Google's Chrome OS has many virtues. Based on a solid foundation of Ubuntu Linux, it uses the Chrome Web browser as its interface to any and all applications. Chrome OS is also not so much a Windows replacement, as it's an attempt to get rid of the entire traditional idea of a PC desktop. If Google is successful with this, one big reason will be its vastly improved security.
Before I go into why Chrome OS will be much more secure than Windows, I have to point out that Google has one big, honking huge security problem to fix first: it's reliance on the fatally flawed login/password model. If they can beat that problem, then Chrome is likely to be most secure 'desktop' operating system we'll have ever seen. Here's why.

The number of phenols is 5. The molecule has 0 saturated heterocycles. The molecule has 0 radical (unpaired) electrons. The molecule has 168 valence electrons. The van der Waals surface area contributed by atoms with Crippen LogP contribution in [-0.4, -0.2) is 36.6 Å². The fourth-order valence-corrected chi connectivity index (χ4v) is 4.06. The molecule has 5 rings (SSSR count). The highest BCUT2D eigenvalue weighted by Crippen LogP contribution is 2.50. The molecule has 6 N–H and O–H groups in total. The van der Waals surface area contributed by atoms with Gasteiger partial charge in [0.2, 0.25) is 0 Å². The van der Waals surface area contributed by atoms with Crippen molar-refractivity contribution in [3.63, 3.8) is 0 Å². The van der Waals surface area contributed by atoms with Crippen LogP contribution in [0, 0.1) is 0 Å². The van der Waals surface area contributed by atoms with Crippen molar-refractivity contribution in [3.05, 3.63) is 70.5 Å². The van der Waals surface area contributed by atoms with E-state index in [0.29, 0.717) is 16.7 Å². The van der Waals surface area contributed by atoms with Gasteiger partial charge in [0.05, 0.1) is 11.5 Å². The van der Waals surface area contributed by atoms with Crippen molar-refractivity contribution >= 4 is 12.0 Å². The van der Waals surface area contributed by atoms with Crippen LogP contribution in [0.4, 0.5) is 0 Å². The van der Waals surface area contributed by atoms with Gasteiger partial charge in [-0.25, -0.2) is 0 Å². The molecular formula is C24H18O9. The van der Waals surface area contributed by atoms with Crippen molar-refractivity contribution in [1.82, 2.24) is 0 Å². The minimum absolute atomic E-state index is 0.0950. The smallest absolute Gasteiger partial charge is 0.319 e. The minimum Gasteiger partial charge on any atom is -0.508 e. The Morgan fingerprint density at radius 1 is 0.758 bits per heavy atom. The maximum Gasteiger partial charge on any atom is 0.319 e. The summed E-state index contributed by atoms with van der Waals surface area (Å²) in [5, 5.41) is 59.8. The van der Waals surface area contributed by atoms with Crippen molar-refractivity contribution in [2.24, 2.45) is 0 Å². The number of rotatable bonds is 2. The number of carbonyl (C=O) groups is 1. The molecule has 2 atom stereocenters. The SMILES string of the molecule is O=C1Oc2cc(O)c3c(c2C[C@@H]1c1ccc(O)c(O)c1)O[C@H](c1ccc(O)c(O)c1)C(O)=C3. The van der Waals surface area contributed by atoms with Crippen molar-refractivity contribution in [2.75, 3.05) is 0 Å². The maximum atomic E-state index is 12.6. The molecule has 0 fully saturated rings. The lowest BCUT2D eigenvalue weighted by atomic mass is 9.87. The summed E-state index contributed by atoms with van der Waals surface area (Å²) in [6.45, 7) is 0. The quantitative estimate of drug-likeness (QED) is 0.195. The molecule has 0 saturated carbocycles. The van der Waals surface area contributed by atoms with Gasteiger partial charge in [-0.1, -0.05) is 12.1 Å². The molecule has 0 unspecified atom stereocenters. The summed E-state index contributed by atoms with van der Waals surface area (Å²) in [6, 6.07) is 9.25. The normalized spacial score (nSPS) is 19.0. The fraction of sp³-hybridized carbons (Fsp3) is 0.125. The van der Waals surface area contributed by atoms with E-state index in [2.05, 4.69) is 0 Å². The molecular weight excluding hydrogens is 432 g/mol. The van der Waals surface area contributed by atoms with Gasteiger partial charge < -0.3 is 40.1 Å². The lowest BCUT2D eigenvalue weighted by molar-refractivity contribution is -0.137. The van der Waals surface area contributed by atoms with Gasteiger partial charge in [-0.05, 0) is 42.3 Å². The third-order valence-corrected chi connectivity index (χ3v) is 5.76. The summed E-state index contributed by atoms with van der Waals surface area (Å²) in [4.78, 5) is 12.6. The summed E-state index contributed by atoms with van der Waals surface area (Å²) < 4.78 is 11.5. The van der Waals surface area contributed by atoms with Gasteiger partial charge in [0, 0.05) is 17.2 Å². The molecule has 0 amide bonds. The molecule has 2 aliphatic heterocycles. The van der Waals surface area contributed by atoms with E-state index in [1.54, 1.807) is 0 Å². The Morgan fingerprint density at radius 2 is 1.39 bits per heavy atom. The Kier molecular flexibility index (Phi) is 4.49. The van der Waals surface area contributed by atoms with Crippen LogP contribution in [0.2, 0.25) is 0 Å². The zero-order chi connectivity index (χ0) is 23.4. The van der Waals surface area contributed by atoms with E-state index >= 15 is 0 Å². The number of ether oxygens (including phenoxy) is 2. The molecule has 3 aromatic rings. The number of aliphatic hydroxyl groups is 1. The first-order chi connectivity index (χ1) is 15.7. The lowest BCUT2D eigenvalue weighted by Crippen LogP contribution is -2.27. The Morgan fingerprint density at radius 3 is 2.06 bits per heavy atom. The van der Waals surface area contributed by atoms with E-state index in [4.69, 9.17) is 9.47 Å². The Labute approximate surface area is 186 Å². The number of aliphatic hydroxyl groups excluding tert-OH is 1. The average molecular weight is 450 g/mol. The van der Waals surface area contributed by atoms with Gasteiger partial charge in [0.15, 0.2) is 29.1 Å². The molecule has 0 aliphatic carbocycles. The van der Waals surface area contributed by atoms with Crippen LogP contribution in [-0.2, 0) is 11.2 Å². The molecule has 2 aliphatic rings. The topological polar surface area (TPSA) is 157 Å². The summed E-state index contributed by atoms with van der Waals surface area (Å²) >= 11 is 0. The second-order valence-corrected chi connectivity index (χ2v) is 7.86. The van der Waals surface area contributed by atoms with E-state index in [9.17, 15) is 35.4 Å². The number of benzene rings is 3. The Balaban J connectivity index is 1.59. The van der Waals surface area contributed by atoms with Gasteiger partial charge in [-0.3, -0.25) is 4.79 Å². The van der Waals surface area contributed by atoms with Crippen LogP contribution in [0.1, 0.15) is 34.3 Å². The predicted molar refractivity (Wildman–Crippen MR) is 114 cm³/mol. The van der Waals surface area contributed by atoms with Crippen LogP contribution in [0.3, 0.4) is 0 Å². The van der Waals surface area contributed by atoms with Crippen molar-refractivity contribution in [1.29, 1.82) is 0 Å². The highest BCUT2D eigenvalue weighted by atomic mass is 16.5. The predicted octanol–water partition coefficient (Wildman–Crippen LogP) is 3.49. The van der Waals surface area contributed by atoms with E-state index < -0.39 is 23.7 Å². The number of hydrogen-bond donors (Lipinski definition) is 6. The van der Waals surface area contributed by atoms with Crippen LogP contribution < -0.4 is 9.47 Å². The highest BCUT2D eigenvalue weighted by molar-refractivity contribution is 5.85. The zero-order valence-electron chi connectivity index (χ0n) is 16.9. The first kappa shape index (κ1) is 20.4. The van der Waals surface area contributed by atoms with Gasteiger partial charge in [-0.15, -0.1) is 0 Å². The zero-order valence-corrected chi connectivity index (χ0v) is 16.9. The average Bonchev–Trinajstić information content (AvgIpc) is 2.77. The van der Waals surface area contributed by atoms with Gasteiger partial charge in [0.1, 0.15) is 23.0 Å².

First, Google accepts that it's impossible to make an absolutely secure operating system. They use a phrase to describe this design philosophy that I think every developer should have tattooed on their hands: "The perfect is the enemy of the good." In other words, Google won't waste its time on trying to find some perfect system that only exists in fantasy. Instead, Google is spending time on making the best practical security system. This is how it plays out.

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